Monday, January 23, 2012

Gourmet = Fun Winter Dining

That's it.  I reached the point of winter this weekend when going to the supermarket irritates me.  Cold weather people--basically anyone who reads this blog outside of California, and right now I'm jealous of my friends on the West Coast--you must know what I'm talking about.  The fruit choices have dwindled down to apples, bananas, and oranges.  I get some mangoes and berries thrown in for good measure here, but they're ridiculously expensive and sometimes don't even really taste like anything.  And know I just really love good root vegetables, but I'm pretty sick of looking at parsnips and beets.  After weeks of feeling uninspired in the kitchen, I think I finally broke through with some good recipes for the week.  Hint, I'll be using lots of cabbage and kale.

However, that isn't what I really wanted to talk about today.  What I really wanted to share was my amazing experience with Gourmet (not pronounced gor-may, no it's gur-met, as in, "I met up with some people last night and had a really good time with good food and conversation and cute kitties and smiling babies."  Like that.  That's how you pronounce it.)  Wikipedia's entry on it only gives me the activity, "gourmetten," so technically I guess we were gourmett-ing.  I think some people here also call it a raclette. Any way you slice it,  you enter into the fondue/Korean gogigui /Japanese teppanyaki territory.  You sit down at the table laden with raw ingredients and go to town cooking on the stone cook-top or in the little pans underneath.  This is the second time I've done it, and I just love it.  It is, to be honest, slightly more difficult with a squirming baby, but it's still manageable.
The ingredients don't have to be too terribly exciting, and let's be straight here, in January in the Netherlands there aren't too many exciting ingredients to find at your local supermarket.  But that is why Gourmet is so awesome.  It's the whole experience of cooking all your own little dishes while you sit around and talk that makes for such a nice evening.  My favorites to make were omelets and rösti in the pans.  Our host told us that his family always did this on New Year's Eve when he was growing up to fill up a lot of time for the long evening leading up to midnight.  Niek's family did this on Second Christmas Day with his grandparents.  If you want to try this, and I say do, I recommend the following:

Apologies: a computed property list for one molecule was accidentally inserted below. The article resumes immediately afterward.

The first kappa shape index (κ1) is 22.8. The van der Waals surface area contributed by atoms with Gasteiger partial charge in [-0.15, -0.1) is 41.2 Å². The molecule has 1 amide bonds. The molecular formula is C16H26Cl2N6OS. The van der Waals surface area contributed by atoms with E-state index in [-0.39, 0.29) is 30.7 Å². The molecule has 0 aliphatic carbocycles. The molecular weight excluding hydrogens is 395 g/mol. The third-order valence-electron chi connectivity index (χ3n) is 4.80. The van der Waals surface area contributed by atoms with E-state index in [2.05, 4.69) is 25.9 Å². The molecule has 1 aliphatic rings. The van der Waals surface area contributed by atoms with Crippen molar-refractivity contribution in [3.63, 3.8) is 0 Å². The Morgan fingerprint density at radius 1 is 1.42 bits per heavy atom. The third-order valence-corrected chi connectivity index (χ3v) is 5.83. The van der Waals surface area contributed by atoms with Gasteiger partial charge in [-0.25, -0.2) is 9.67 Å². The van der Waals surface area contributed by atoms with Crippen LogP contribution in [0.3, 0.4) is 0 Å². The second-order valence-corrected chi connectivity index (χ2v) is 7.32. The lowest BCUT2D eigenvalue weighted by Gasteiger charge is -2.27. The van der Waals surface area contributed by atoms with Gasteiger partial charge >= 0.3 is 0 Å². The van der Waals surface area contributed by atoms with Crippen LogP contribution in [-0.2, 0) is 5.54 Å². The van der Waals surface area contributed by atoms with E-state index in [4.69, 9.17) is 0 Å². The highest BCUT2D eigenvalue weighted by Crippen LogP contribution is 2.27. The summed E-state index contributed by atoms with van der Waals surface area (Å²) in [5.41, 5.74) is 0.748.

1) Plan this with people you actually like talking to.  The food does take some time to cook, so there is a big chunk of time you have to fill with something other than eating.
2) Have a good ventilation system in your home.  While the meat and veggies on the cook-top smell amazing, they let off a lot of steam and grease. 
3) Following #2, don't wear anything that needs to be dry-cleaned.  No matter what, you will leave smelling a bit like the fryer at a fast food restaurant.  If you know this ahead of time and just embrace it, it becomes a non-issue.
Very confused kitty.  "What?  People come in mini-size?"  Note the diaper bag in the car seat to keep the cat from thinking it was a new bed for him.
Nothing like a nice evening of tabletop grilling to lift me out of my funk.  And the sun is shining today, and there are no gale force winds at the moment.  What nice ways to break up the winter blues.


  1. Raclette is a kind of cheese, used in fondue or baked like Brie. I don't have a name for that device or cooking on it!

    I'll never forget my (ex)-sister-in-law telling of growing up in England after WW II, eating only cabbage and turnips as fresh produce for years. "I will never eat either of them again!" she claimed.

    I have two persimmons ripening on my counter. One hachiya, one fuyu(?). Everything else is frozen.

    1. The Raclette thing...I had seen that it was a kind of cheese, but the Dutch also use it as a term for the cooktop thingy. Maybe because they melt cheese on it too? No idea.

      My grandpa was stationed in England during the war and apparently was served brussels sprouts for every meal. Once he returned home, he never at another one. I suppose I shouldn't gripe so much about my produce choices.

      Persimmons: I had a persimmon tree in my backyard in L.A. *sigh*